If the roof of the garage is sound at the moment, I would leave it be. I assume the sheets are over rafters such that you can see the joists from inside? If so I would simply reboard the roof from the inside with plasterboard or similar, then fix lights to this. I would definately enclose the soffit gap you say you have, probably completely to start with but if necessary I would then add vents at a later date.

With regards to the floor, the wooden floor over concrete is usually free floating - that is not fixed to the concrete. In my shed, which is on a concrete slab, I just laid tannelised 2X4 on the floor at 300mm centres and put sheets of OSB over this. The OSB was screwed to the 2x4 but the whole lot simply sits on the concrete slab. I also put a DPM between the slab and the joists in case water crept under the edge of the shed, which you may not feel is necessary for your garage.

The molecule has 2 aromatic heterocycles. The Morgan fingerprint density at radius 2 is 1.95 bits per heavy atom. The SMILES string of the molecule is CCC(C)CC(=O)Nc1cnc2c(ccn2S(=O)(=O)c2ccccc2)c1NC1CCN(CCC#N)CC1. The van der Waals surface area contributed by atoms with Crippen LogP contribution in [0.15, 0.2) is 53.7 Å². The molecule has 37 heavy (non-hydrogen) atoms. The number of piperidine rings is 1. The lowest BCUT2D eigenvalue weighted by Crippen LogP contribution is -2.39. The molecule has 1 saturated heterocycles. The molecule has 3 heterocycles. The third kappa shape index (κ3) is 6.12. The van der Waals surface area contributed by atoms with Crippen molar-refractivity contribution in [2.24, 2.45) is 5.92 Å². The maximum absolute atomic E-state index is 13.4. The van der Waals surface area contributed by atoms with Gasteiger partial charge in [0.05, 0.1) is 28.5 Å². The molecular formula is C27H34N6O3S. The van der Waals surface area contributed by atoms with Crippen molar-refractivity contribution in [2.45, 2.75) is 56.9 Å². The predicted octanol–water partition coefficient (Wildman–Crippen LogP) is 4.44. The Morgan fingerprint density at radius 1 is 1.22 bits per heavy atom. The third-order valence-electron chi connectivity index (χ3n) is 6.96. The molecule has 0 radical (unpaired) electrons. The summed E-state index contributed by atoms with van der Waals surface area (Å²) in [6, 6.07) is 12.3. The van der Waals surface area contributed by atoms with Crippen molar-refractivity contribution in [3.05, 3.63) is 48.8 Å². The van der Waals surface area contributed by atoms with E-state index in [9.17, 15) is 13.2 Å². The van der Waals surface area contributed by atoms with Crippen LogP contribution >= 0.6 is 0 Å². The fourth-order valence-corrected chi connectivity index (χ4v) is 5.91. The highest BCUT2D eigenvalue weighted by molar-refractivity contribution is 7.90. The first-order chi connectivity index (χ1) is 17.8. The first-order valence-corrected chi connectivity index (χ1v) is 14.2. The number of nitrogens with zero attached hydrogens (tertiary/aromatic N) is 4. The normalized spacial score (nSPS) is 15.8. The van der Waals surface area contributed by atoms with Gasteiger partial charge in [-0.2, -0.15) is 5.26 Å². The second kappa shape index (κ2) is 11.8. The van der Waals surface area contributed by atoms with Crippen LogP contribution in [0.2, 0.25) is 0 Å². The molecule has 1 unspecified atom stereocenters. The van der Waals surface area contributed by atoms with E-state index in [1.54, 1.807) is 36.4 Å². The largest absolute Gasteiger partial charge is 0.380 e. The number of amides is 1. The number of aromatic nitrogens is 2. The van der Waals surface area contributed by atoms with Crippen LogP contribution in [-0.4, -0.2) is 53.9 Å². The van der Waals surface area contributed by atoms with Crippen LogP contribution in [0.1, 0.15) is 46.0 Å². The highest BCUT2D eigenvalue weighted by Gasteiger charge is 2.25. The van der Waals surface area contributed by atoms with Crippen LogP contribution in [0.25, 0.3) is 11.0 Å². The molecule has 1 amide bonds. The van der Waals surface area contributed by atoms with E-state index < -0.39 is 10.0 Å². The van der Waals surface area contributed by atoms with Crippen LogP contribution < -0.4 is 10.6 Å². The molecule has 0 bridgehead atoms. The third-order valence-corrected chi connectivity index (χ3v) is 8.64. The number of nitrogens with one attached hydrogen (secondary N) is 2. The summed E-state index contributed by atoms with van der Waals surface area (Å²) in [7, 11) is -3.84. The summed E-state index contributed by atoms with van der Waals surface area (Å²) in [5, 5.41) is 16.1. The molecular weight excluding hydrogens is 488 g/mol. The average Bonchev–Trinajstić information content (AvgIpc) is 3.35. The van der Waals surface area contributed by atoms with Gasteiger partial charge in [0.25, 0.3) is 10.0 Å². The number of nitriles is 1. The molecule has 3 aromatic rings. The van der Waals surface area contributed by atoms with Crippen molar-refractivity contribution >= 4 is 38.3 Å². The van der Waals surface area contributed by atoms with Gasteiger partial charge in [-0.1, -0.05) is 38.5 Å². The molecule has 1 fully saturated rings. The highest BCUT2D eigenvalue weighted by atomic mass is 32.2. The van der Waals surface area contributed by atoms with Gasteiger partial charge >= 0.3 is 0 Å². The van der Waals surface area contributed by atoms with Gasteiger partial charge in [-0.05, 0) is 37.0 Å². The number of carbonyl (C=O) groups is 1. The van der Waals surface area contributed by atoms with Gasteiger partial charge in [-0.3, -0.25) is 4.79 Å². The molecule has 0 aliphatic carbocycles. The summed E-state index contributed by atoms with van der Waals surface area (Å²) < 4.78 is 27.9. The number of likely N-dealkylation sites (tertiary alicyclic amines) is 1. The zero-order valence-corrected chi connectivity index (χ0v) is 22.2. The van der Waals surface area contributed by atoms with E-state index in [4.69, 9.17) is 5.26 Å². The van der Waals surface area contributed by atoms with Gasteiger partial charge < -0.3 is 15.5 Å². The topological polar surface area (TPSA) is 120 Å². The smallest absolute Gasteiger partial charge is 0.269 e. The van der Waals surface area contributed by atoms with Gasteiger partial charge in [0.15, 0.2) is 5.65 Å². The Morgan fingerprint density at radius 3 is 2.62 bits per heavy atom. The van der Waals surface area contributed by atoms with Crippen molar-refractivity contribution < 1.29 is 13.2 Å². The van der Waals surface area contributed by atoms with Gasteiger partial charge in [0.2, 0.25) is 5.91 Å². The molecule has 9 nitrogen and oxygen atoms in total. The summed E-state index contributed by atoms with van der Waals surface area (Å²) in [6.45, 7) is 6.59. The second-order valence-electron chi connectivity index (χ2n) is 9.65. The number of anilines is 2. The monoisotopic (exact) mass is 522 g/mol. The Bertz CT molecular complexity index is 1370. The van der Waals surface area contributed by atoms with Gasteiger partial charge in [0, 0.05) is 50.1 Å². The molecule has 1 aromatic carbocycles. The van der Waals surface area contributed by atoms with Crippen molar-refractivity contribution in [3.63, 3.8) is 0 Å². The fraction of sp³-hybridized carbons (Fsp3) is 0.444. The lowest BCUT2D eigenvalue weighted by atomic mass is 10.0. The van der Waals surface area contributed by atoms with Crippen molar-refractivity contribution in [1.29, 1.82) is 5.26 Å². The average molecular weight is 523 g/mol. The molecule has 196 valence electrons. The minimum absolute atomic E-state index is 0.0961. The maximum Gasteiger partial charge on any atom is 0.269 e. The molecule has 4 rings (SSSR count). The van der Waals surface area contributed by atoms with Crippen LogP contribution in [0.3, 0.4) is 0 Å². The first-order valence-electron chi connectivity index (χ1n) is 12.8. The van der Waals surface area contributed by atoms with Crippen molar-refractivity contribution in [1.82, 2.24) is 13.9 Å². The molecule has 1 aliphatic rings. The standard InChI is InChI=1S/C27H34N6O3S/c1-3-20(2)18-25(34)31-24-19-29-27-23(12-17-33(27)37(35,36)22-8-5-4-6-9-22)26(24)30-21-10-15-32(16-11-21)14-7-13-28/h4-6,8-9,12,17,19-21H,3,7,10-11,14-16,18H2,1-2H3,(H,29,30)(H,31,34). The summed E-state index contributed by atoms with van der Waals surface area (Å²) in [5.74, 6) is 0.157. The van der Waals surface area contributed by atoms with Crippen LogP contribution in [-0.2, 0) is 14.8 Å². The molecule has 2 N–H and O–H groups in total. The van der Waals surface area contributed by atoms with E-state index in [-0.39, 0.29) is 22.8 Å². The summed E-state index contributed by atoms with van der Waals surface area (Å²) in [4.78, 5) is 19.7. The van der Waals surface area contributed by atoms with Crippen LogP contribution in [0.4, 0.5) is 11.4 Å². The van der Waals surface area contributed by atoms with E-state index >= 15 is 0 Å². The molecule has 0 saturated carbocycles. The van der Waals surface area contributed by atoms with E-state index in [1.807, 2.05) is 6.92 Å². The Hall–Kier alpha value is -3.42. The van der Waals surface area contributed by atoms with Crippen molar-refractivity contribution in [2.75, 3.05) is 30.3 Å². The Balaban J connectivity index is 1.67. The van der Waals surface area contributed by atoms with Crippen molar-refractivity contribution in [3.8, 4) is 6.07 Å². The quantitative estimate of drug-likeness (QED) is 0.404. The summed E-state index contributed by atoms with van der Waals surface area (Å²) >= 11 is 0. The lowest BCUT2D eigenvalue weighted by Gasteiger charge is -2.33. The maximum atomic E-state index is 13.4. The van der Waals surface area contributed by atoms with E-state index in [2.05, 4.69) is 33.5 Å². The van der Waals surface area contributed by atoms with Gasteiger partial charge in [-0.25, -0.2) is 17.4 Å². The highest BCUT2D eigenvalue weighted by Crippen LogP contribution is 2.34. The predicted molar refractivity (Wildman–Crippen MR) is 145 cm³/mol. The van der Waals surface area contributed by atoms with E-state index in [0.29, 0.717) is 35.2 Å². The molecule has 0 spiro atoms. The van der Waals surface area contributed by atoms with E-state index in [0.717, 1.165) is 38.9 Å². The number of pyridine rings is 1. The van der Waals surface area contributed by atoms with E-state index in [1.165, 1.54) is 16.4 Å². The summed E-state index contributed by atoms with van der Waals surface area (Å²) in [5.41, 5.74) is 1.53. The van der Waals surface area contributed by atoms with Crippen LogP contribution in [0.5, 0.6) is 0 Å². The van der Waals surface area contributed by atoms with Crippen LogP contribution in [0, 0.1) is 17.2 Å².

HTH,

Steve.
 

Les Mahon

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Dragging this back on topic :D

I fixed the bearers to the floor using hammer fixings - quick and simple. Drill straight through batten and into floor push in fixing - hit with hammer :p

Only problem arrises if you drill through your concrete floor, but that is another story.

Les
 

Adam

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Mcluma":1vwtqllm said:
You are absolutely sure its asbestos???????

If so you are in deeeeeeeeeeeeeeeeeeeeeeeeeeeep expensive trouble, and I would NOT work or would come near your shop :twisted: